EX-DEPUTY First Minister Jim Wallace is heading a Church of Scotland call urging Liz Truss to help restore democracy in Myanmar.

Now a life peer, Wallace was made Moderator of the Kirk last spring, not long after the military coup saw Myanmar's elected government thrown out of power, leading to 12 months of bloody struggle.

The Kirk has a longstanding partnership with the 30,000-member Presbyterian Church of Myanmar and, on the anniversary of the coup, Scottish leaders are urging the Foreign Secretary to use diplomacy to aid citizens.

Wallace has signed his name to a joint letter pressing Truss to seek a ceasefire from Tatmadaw, the armed forces of Myanmar. It asks her to seek a return to barracks and an end to killings by security forces in the 54 million-strong nation, which was once under British imperial rule.

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The call claims that legacy means the UK should now take a leading role in building an international diplomatic response to the current crisis.

The Assistance Association for Political Prisoners has verified the deaths of around 1500 people amidst the use of live fire, rubber bullets and water cannons against protesters, but the group says that number is likely a fraction of the true total. Meanwhile, UN experts say 320,000 people have had to flee to other parts of the country.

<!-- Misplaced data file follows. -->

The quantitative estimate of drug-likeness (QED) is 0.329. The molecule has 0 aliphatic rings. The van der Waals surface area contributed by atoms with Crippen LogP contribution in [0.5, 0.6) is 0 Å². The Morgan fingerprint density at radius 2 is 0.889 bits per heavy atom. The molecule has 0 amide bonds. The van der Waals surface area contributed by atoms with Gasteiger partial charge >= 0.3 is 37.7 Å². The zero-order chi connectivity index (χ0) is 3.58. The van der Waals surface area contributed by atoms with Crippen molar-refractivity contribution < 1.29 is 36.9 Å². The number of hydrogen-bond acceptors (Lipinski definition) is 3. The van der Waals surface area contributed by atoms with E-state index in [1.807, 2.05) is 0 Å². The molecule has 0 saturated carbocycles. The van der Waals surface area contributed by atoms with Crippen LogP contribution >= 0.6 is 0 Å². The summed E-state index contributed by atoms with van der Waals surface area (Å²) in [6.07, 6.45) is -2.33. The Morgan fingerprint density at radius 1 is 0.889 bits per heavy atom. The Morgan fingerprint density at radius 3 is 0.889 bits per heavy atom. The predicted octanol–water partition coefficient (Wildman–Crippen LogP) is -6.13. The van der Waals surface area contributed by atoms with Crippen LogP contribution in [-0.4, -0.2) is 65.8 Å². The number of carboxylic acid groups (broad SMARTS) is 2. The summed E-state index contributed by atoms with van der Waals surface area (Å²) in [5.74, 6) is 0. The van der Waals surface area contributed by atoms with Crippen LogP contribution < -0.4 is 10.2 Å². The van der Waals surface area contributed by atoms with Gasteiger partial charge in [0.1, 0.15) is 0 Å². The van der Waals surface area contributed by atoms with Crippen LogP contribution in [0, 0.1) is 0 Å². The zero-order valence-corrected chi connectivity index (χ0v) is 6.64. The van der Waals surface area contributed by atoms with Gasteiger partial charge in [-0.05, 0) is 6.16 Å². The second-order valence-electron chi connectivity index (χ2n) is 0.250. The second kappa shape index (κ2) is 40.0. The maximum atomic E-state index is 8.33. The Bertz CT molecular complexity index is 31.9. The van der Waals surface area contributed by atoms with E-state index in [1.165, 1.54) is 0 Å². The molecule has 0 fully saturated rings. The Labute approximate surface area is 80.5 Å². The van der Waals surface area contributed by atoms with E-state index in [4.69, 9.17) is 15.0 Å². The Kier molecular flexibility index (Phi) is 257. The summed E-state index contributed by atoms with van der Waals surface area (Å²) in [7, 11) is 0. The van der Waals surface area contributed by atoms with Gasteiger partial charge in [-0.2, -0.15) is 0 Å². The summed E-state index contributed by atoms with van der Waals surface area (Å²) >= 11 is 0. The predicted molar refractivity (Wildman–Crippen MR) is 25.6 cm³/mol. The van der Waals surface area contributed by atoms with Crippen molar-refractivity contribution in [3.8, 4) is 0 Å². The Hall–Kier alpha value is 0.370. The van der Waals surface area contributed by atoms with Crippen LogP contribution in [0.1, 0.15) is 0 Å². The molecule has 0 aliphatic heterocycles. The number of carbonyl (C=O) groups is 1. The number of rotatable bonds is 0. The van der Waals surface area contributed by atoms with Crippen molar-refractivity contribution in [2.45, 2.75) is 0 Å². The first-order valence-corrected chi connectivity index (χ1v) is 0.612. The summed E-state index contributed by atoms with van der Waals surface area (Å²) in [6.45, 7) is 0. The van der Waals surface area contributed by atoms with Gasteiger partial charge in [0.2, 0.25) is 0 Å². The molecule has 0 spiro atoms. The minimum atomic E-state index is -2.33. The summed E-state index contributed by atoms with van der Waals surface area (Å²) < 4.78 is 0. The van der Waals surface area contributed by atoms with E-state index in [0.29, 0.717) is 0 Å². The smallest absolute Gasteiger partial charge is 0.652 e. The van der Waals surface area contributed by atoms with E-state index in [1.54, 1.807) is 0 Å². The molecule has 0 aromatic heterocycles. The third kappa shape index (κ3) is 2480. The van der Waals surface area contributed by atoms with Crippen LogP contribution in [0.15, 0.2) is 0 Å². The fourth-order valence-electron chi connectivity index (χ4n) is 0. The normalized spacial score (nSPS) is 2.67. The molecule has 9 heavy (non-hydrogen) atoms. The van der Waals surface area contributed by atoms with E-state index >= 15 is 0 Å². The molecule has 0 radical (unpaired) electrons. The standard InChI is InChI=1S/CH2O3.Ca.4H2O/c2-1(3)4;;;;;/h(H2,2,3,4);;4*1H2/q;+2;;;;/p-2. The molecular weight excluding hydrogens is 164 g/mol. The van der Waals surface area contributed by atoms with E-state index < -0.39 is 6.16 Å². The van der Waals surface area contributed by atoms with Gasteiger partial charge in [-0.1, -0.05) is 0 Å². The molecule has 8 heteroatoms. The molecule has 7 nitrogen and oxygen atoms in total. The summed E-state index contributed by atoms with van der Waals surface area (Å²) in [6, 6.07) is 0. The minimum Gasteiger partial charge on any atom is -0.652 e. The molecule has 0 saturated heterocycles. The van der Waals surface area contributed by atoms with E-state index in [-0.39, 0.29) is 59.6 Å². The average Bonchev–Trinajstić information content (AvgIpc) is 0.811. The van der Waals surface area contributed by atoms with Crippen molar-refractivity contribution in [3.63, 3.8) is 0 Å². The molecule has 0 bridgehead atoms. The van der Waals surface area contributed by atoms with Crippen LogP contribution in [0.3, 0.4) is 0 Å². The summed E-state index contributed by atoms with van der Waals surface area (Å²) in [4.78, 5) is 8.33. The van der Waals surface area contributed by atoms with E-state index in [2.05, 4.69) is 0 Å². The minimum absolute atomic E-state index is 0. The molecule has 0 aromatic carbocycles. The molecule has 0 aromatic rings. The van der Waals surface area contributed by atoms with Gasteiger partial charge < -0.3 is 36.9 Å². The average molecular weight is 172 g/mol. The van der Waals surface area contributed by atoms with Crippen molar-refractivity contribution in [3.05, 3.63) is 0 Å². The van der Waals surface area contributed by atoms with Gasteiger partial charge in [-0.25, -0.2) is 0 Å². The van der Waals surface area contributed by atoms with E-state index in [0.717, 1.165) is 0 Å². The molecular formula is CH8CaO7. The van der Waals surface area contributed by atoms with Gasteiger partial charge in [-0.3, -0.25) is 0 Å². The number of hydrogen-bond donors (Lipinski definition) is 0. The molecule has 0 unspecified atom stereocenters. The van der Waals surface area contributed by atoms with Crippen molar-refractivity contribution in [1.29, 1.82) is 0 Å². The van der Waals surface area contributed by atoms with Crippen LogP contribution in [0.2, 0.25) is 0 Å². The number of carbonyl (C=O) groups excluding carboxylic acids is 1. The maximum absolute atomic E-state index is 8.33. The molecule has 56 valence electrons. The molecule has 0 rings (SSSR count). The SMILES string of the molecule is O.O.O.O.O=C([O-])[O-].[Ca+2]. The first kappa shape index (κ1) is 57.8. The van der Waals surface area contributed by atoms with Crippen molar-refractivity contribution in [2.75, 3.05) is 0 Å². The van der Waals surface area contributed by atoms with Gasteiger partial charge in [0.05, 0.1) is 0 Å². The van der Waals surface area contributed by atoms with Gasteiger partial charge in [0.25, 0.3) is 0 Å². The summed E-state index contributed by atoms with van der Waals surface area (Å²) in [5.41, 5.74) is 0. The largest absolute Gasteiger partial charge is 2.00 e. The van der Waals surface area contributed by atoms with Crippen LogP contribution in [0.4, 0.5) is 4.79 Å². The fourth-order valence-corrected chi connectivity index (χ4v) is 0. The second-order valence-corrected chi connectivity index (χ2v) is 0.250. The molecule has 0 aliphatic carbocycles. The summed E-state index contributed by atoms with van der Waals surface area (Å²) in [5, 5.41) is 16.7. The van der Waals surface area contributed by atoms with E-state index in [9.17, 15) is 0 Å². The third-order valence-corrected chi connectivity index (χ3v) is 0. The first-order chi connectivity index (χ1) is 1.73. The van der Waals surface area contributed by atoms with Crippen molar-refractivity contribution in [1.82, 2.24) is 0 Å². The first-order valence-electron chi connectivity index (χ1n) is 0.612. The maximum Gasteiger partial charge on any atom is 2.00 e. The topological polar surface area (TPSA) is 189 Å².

Other signatories include representatives of the Methodist Church of Great Britain, the Methodist Church in Ireland, the United Reformed Church, the Presbyterian Church in Ireland and Baptists Together.

The letter says church partners in Myanmar "have reported to us the abuses and atrocities unleashed by the Min Aung Hlaing administration and Tatmadaw forces against their own people". It goes on: "The National Unity Government has drawn support from across ethnic divides and seeks a restoration of democracy.

"Armed militias are forming in several regions and raising the prospect of further violent conflict."

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And, asking for details on any planned economic sanctions, it goes on: "Two oil companies announced that they will pull out of their long-standing offshore gas operations as they are unable to prevent revenues flowing into the state-owned Myanma Oil and Gas Enterprise.

"In the light of this we would be pleased to learn of the UK Government's current thinking on the application of further sanctions in relation to Myanmar for as long as the military regime continues its attacks and ignores appeals to negotiate or to step down."

Britain annexed Burma in 1886. The country gained independence in 1948 but came under military rule from 1962. A democratically-elected government was elected in 2011 in a move that was seen to begin a new era.

However, the military backed the opposition in 2020 when they claimed that the landslide victory by Aung San Suu Kyi's NLD party was a fraud. She and other ruling party members were taken into custody on February 1 2021, with the borders closed as a state of emergency was declared by military leaders.